Let Us Spray: Up Close and Personal with New York’s Early Graffiti Writers

A new exhibition at the Museum of the City of New York showcases works by Martin Wong and his street-artist friends Keith Haring, Lady Pink, Lee Quiñones, Dondi, and many more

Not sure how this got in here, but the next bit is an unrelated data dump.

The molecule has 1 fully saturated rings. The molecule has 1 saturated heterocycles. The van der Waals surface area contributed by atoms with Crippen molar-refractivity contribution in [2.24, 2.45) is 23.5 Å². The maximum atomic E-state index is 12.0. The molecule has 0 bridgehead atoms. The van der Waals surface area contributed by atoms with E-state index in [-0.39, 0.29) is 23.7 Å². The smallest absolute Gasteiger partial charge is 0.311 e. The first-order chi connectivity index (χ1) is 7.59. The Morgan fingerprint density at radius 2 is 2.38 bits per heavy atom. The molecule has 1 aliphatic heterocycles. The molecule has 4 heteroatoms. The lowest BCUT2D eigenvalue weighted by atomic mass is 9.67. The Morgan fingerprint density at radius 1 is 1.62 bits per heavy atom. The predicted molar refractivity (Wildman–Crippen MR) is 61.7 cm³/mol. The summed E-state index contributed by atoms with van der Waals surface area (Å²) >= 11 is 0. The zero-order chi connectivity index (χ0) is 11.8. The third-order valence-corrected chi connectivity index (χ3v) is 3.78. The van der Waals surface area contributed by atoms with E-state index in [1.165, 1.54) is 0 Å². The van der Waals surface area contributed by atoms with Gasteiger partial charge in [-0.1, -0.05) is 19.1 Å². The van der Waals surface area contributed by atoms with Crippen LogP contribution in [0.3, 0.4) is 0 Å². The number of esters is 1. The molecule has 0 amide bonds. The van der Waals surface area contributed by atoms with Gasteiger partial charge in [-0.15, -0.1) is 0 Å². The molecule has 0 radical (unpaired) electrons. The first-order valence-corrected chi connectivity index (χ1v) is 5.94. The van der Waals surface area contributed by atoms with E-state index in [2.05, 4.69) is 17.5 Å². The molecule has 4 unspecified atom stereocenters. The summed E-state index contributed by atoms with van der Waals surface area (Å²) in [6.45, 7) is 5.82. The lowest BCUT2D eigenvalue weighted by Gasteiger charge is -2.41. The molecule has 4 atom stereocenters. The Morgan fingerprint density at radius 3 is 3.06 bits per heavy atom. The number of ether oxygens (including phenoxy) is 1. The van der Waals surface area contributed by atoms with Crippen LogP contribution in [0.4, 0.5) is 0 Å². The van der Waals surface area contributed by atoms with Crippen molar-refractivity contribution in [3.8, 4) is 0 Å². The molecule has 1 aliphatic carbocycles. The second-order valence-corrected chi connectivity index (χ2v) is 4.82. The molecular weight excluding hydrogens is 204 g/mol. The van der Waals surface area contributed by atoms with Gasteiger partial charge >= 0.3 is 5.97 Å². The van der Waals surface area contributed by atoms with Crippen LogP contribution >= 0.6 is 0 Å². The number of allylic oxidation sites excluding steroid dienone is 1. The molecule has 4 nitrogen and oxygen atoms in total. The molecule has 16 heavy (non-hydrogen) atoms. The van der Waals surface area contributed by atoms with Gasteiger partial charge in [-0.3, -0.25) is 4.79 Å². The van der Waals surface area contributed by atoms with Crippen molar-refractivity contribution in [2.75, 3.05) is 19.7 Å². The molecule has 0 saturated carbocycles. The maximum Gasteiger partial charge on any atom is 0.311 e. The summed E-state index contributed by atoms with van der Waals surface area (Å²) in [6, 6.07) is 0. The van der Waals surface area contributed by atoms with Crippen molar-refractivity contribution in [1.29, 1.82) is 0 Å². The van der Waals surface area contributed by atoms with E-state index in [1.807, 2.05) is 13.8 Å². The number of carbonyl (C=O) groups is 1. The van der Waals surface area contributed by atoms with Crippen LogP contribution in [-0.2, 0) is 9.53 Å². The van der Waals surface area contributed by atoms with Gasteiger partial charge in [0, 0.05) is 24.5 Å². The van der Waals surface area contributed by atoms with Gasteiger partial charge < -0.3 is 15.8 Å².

Lady Pink’s 1982 painting Manic Depression depicts the New York street artist—then just a lanky teen—vulnerably slumped on the floor of a jail cell, which she shares with two prostitutes. The walls of the cell are scrawled with notes and graffiti tags, the largest of which reads, “Lady Pink.” The work isn’t as self-assured or psychedelic as Lady Pink’s later canvases, which often feature ghoulish creatures navigating trippy, urban wonderlands, but artist and collector Martin Wong knew he had to have it. Why? Because it is the first painting the artist created using a brush, rather than an aerosol can.

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